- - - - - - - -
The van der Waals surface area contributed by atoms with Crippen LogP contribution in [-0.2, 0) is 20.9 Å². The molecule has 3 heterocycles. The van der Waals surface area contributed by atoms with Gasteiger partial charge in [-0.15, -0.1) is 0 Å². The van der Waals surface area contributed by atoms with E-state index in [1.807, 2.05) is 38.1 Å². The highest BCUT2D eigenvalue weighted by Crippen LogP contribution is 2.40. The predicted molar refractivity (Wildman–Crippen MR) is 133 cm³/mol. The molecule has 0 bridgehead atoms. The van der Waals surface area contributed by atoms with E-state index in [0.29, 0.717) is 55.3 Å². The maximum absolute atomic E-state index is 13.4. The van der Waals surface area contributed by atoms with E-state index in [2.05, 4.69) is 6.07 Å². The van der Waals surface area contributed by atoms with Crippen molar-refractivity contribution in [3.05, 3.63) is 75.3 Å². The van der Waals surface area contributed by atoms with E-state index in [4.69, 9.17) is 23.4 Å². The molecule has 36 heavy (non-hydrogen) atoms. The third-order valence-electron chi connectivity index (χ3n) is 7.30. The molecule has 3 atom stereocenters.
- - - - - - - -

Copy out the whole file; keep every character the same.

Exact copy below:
The van der Waals surface area contributed by atoms with Crippen LogP contribution in [-0.2, 0) is 20.9 Å². The molecule has 3 heterocycles. The van der Waals surface area contributed by atoms with Gasteiger partial charge in [-0.15, -0.1) is 0 Å². The van der Waals surface area contributed by atoms with E-state index in [1.807, 2.05) is 38.1 Å². The highest BCUT2D eigenvalue weighted by Crippen LogP contribution is 2.40. The predicted molar refractivity (Wildman–Crippen MR) is 133 cm³/mol. The molecule has 0 bridgehead atoms. The van der Waals surface area contributed by atoms with E-state index in [0.29, 0.717) is 55.3 Å². The maximum absolute atomic E-state index is 13.4. The van der Waals surface area contributed by atoms with E-state index in [2.05, 4.69) is 6.07 Å². The van der Waals surface area contributed by atoms with Crippen molar-refractivity contribution in [3.05, 3.63) is 75.3 Å². The van der Waals surface area contributed by atoms with E-state index in [4.69, 9.17) is 23.4 Å². The molecule has 36 heavy (non-hydrogen) atoms. The third-order valence-electron chi connectivity index (χ3n) is 7.30. The molecule has 3 atom stereocenters.